- Disturbances in circadian rhythm-the approximately 24-hour cycles that are endogenously generated by an organism-can be categorized into 2 main groups: transient disorders (eg, jet lag or a changed sleep schedule due to work, social responsibilities, or illness) and chronic disorders (eg, delayed sleep-phase syndrome [DSPS], advanced sleep-phase syndrome [ASPS], and irregular sleep-wake cycle). (medscape.com)
- But, Bailey says, all organs also have their own clocks. (wrvo.org)
- In the recent NTP report, it was concluded that there is "high confidence" that persistent night shift work that results in circadian disruption can cause human cancer, and IARC concluded that night shift work is "probably carcinogenic to humans. (cdc.gov)
- Since circadian rhythms regulate innate immunity, circadian disruption like shift work or jet-lag may result in an increased susceptibility to diseases. (nature.com)
- For Volume 124, the scope of the system- cancer in humans and cancer in experimental atic review encompassed a comprehensive animals formed the basis of the Working Group's search of the literature, focusing on an agent evaluation of "shift work that involves circadian name reflecting variations on "night shift work", disruption" as Group 2A. (who.int)
- This alters exposure to the regular photoperiod ical studies of night shift work and cancer since and may disrupt circadian rhythms in humans. (who.int)
- When workers are forced to alter their sleep/activity schedule abruptly to correspond to a new work shift, there is usually a mismatch between the body's resources and the demands placed upon it until the circadian phase can adjust. (who.int)
- A circadian clock, or circadian oscillator, is a biochemical oscillator that cycles with a stable phase and is synchronized with solar time. (wikipedia.org)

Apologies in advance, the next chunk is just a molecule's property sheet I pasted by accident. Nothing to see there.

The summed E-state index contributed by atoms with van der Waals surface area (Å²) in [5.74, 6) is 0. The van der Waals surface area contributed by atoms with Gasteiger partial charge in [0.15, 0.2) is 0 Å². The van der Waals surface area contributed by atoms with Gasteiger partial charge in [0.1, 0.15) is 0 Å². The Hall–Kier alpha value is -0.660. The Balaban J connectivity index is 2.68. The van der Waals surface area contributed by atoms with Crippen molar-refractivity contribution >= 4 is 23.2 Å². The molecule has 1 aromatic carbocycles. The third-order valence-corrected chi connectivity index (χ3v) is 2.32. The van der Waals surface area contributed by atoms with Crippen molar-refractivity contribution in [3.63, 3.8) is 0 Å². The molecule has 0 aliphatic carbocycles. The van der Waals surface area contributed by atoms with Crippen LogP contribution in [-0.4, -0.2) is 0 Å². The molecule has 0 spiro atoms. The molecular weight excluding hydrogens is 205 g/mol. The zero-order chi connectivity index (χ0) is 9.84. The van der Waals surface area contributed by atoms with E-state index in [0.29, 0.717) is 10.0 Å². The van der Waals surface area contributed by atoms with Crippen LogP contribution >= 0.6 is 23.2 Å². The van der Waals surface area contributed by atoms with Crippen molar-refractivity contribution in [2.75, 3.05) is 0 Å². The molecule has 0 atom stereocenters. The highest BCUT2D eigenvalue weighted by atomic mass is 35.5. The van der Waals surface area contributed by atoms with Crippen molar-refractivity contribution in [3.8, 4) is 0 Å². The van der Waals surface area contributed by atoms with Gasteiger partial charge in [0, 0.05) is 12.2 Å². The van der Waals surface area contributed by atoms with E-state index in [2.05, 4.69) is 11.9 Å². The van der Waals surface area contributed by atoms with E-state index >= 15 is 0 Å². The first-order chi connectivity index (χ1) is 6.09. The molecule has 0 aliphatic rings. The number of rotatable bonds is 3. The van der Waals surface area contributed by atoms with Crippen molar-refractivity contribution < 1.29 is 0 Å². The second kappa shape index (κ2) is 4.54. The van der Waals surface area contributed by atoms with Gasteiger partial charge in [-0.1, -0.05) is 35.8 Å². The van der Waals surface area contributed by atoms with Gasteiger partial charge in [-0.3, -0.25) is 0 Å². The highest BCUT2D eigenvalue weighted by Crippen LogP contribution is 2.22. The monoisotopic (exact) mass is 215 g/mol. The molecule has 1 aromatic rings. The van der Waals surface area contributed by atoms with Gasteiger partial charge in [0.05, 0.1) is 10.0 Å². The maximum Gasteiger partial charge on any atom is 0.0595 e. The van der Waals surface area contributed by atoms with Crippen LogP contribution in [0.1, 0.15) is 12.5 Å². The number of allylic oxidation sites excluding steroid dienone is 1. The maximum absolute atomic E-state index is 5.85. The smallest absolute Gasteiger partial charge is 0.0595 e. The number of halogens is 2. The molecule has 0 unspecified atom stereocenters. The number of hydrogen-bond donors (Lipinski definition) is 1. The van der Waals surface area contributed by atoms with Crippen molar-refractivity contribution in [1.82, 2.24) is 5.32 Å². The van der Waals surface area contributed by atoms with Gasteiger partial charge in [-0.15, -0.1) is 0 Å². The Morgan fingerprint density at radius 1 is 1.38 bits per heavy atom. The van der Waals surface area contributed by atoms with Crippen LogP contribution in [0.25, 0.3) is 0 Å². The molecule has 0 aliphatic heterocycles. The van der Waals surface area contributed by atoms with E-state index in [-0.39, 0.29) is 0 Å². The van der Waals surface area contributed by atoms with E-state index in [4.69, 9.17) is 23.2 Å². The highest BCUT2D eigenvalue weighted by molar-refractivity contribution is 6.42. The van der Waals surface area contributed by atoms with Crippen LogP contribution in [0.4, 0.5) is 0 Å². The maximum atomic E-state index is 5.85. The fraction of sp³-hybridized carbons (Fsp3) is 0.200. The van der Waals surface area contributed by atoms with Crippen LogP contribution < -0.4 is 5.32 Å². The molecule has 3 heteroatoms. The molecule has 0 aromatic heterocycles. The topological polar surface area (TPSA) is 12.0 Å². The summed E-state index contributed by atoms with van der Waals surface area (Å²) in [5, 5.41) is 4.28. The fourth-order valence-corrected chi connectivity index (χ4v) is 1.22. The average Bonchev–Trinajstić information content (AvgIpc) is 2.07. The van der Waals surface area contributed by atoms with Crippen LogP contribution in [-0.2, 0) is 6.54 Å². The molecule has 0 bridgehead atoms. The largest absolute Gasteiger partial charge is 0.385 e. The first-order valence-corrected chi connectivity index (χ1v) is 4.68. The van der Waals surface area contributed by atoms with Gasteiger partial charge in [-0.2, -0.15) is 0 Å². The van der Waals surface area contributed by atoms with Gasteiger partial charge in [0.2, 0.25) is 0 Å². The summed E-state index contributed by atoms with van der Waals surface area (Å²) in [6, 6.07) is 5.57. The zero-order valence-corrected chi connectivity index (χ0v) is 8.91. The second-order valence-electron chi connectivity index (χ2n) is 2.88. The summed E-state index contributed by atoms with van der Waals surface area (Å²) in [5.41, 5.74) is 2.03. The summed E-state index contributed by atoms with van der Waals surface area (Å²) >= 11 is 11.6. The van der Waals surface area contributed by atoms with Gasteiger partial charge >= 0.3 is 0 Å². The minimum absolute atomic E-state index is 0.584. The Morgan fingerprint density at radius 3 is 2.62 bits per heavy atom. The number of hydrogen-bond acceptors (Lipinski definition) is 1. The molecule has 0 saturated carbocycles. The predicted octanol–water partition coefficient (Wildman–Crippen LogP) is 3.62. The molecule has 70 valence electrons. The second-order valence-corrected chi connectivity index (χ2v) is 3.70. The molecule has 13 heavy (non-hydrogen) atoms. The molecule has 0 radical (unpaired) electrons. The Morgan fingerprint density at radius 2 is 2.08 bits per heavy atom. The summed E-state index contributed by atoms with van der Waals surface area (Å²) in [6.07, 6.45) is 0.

- DNA replication cycles are tied to the circadian clock, and interruptions can lead to incomplete chromosomes. (phys.org)
- The circadian rhythm, or circadian clock, is an internal mechanism that drives the 24-hour cycles that tell our bodies when to sleep, wake and eat - and now, new research has found that bacteria living within the gut also have a clock. (uky.edu)
- Interestingly, in addition daily circadian cycles, many organisms also display physiological cycles repeating twice a day. (cyagen.com)
- With evolutionary origins likely extending as far back as circatidal clocks in invertebrates, human 12-hour cycles have important implications for health and disease, and much more still needs to be learned. (cyagen.com)
- These cycles are set by circadian clock genes that are found in nearly every cell in our bodies. (cdc.gov)
- Our daily activity is timed in a 24h manner - the circadian rhythm controls our daily sleep/wake and feeding/fasting cycles as well as blood pressure and body temperature fluctuations. (nature.com)
- In most living things, internally synchronized circadian clocks make it possible for the organism to anticipate daily environmental changes corresponding with the day-night cycle and adjust its biology and behavior accordingly. (wikipedia.org)
- these hormones enter the circulatory system, and induce clock-driven effects throughout the organism. (wikipedia.org)
- The scientists used this bread mould as a model organism for the investigation of its circadian clock at the molecular level. (uni-heidelberg.de)
- This cyanobacterial system is exciting because it gives us a chance to answer these mechanistic questions about how circadian rhythms are contributing to the health of an organism. (phys.org)
- This virtual workshop aims to apply developing advances in circadian science to priorities in lung biology, disease and therapeutics research by stimulating multi-disciplinary discussions between exceptional pulmonary and circadian investigators. (nih.gov)
- Apply developing advances in circadian science to priorities in lung biology, disease and therapeutics, including (a) normal lung cell biology (b) lung pathophysiology, and (c) targets and pathways for lung therapeutics. (nih.gov)